Productivity And Affinity In The Age Of Dignity, Stephen Lee Apr 2016

Productivity And Affinity In The Age Of Dignity, Stephen Lee

Michigan Law Review

This Review proceeds as follows. Part I summarizes The Age of Dignity. Part II explains how this segment of immigrant workers challenges the productivity/affinity binary that dominates immigration law’s formal migration rules. Part III shows how this binary sets up dual migration streams, both of which could account for future flows of care workers. As Part III shows, the example of the eldercare industry nicely illustrates how the employment based and family-based migration systems simply represent two different ways of filling labor needs. I then conclude.


Provisions Denying A Deduction For Illegal Expenses And Expenses Of An Illegal Business Should Be Repealed, Douglas A. Kahn, Howard Bromberg Jan 2016

Provisions Denying A Deduction For Illegal Expenses And Expenses Of An Illegal Business Should Be Repealed, Douglas A. Kahn, Howard Bromberg

Articles

Currently, the tax law denies a deduction for business expenses that violate a federal or state law (but only if the state law is generally enforced). In addition, losses, including business losses, cannot be deducted if they arise out of an illegal activity. For example, medical expenses are denied a deduction if they are illegal. Kickbacks, bribes, and rebates given in connection with the Medicaid or Medicare program are nondeductible. Any expenses, legal or not, incurred in connection with the conduct of a business of selling a controlled substance that is prohibited by federal law (or by the law of …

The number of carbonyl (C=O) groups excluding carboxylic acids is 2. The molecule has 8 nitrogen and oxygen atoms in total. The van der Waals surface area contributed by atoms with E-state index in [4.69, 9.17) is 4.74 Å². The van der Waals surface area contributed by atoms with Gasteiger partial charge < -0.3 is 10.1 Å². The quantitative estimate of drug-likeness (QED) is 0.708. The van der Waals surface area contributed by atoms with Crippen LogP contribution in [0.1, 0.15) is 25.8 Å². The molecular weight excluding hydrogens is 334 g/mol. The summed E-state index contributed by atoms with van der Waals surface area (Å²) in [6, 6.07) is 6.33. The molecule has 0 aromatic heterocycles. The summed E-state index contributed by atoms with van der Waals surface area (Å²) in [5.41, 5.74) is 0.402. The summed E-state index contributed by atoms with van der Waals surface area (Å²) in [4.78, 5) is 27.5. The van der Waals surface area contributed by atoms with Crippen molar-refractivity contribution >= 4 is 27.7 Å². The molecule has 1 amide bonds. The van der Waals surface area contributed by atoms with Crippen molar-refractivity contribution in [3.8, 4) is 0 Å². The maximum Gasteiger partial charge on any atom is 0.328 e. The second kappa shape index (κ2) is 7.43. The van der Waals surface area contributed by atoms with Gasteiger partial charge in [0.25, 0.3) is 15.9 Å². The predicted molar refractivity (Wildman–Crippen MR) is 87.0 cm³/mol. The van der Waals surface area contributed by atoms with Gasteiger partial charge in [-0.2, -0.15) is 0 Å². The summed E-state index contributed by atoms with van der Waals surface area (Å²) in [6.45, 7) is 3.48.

The Disability Cliff, Samuel R. Bagenstos Jan 2015

The Disability Cliff, Samuel R. Bagenstos

Articles

We’re pretty good about caring for our disabled citizens—as long as they’re children. It’s time to put equal thought into their adulthoods.


Tortious Interference With The Expectancy Of Entitlement Benefits, Paul Caritj Feb 2012

Tortious Interference With The Expectancy Of Entitlement Benefits, Paul Caritj

University of Michigan Journal of Law Reform

This Note proposes a new tort to address employers' and their agents' increasing abuse of the Unemployment Insurance appeals process, which interferes with employees' expectancy of entitlement benefits. Though existing state Unemployment Compensation statutes sanction both unemployed workers claiming benefits and employers for making fraudulent statements, these provisions approach the issue of fraud too narrowly to combat this growing problem. Meanwhile, no existing remedy properly compensates victims of this sort of abuse, adequately deters abusive behavior by scaling the penalty to the harm, and is accessible to economically disadvantaged plaintiffs. As well as providing an analysis of the specific problem …


Access To Medicaid: Recognizing Rights To Ensure Access To Care And Services, Colleen Nicholson Jan 2012

Access To Medicaid: Recognizing Rights To Ensure Access To Care And Services, Colleen Nicholson

University of Michigan Journal of Law Reform Caveat

The Supreme Court has defined Medicaid as “a cooperative federal-state program through which the Federal Government provides financial assistance to States so that they may furnish medical care to needy individuals.” In June 2012, the Court found the Patient Protection and Affordable Care Act’s (PPACA) Medicaid expansion unconstitutional. The Court took issue with the threat to withhold all of a state’s Medicaid funding if they did not comply with the expansion, finding it coercive and a fundamental shift in the Medicaid paradigm. However, Medicaid in its current form may not always be effective at providing beneficiaries with timely access to …


Augmenting Advocacy: Giving Voice To The Medical-Legal Partnership Model In Medicaid Proceedings And Beyond, Marybeth Musumeci Jul 2011